The MiD is another important source of data for TAPAS when choosing the means of transport and travel routes. The MiD was collected in 2002, 2008 and 2017 on behalf of the BMVI and contains more than 960,000 traffic route information in the form of route data books.
TAPAS uses a synthetic population for a given study area as the essential basic element. On the basis of existing data for a specific study area, it is determined how many people live there, how many households they are distributed among, and their socio-demographic characteristics. Subsequently, for each person in the synthetic population, the diaries from the Time Use Survey are used to determine which activities he or she carries out in the period under consideration.
Age, gender, employment status and car availability are decisive criteria for this. This results in chains of pathways that describe a series of changes of location over the course of the day that result from the sequence of activities in the course of the day. Based on these route chains and the characteristics of persons and households, TAPAS offers numerous possibilities to identify measures and their effects on individual road users within the model.
As a result of the calculations, trip lists for individual members of the synthetic population are available. These lists contain the start and destination of the journey, the distance covered, the purpose of the journey and the selected means of transport. From these lists, parameters can be derived and processed, which provide information about expected traffic activities.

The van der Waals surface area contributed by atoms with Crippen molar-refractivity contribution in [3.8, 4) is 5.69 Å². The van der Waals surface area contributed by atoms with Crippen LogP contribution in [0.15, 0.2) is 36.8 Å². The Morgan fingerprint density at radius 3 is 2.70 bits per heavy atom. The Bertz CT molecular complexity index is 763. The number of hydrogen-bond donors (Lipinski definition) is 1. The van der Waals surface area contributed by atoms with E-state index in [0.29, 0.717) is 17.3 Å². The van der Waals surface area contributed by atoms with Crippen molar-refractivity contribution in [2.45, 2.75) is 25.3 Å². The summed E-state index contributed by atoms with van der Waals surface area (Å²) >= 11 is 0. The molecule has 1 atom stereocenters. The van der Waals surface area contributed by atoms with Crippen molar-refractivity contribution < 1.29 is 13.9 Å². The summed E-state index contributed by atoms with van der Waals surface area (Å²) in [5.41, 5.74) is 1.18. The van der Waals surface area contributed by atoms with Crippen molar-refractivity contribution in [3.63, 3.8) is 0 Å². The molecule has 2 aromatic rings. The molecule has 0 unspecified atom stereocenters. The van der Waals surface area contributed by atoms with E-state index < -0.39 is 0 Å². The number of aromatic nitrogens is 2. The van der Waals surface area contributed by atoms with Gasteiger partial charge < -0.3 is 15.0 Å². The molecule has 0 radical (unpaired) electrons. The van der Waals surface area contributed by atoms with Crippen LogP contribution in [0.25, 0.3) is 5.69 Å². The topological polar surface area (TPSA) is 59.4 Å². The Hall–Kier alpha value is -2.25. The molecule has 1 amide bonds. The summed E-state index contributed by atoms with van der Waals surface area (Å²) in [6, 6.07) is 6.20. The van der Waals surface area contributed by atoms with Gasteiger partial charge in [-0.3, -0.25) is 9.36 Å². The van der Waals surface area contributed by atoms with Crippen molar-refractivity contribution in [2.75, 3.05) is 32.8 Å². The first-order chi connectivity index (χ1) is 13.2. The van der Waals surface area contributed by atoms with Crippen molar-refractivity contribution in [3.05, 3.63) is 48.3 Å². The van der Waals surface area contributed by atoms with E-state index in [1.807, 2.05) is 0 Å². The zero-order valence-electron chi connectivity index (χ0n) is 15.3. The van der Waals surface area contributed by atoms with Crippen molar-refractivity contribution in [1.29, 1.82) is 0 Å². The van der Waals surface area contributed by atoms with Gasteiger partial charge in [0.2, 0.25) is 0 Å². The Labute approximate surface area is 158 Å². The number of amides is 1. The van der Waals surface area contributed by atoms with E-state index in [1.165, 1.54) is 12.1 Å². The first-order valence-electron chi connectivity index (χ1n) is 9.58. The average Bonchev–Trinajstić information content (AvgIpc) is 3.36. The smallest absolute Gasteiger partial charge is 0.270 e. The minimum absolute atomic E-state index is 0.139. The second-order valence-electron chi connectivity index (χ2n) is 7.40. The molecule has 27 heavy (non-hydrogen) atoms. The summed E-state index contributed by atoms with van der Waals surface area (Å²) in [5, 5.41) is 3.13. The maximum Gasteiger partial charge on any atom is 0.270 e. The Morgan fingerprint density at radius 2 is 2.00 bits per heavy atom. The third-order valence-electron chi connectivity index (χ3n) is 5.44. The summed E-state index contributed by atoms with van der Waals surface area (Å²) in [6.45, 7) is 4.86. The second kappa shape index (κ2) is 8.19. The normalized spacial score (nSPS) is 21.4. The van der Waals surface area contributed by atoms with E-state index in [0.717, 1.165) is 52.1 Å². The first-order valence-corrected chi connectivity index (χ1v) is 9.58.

What is TAPAS used for?
The synthetic population depicted in TAPAS and its behavior are sensitive to a variety of influencing factors such as the transport offer with prices, travel distances and durations, income, planned activities throughout the day, location of residential and activity sites. TAPAS is therefore able to predict the effects of very different transport and transport policy measures as well as socio-demographic developments.
Thus, TAPAS is an important component of analytical instruments that map and assess measures and effects of a future sustainable transport policy. For example, TAPAS was used in the research project RENEWBILITY 1-3 "Material Flow Analysis of Sustainable Mobility in the Context of Renewable Energies until 2030", which was conducted by the Institute of Transport Research and the Öko-Institut. The project involved calculations on passenger transport demand for the regions of Berlin, Hamburg, Braunschweig and Main-Rhön for the year 2030 compared to 2005. From these calculations, conclusions could also be drawn about the development of traffic throughout Germany.
Other projects of the federal ministries where TAPAS was used were simulation of networking of traffic behavior with the energy sector in the ENavi project "Energy Turnaround Navigation System for the Detection, Analysis and Simulation of Systemic Networking" of the Federal Ministry of Education and Research (BMBF), Move Urban "Space-efficient settlement and mobility concepts in growing urban and new suburban quarters" (BMBF) and RAMONA "Realization of automated mobility concepts in public transport" (BMVI).
In addition, TAPAS was used in several projects from the business community and for internal studies.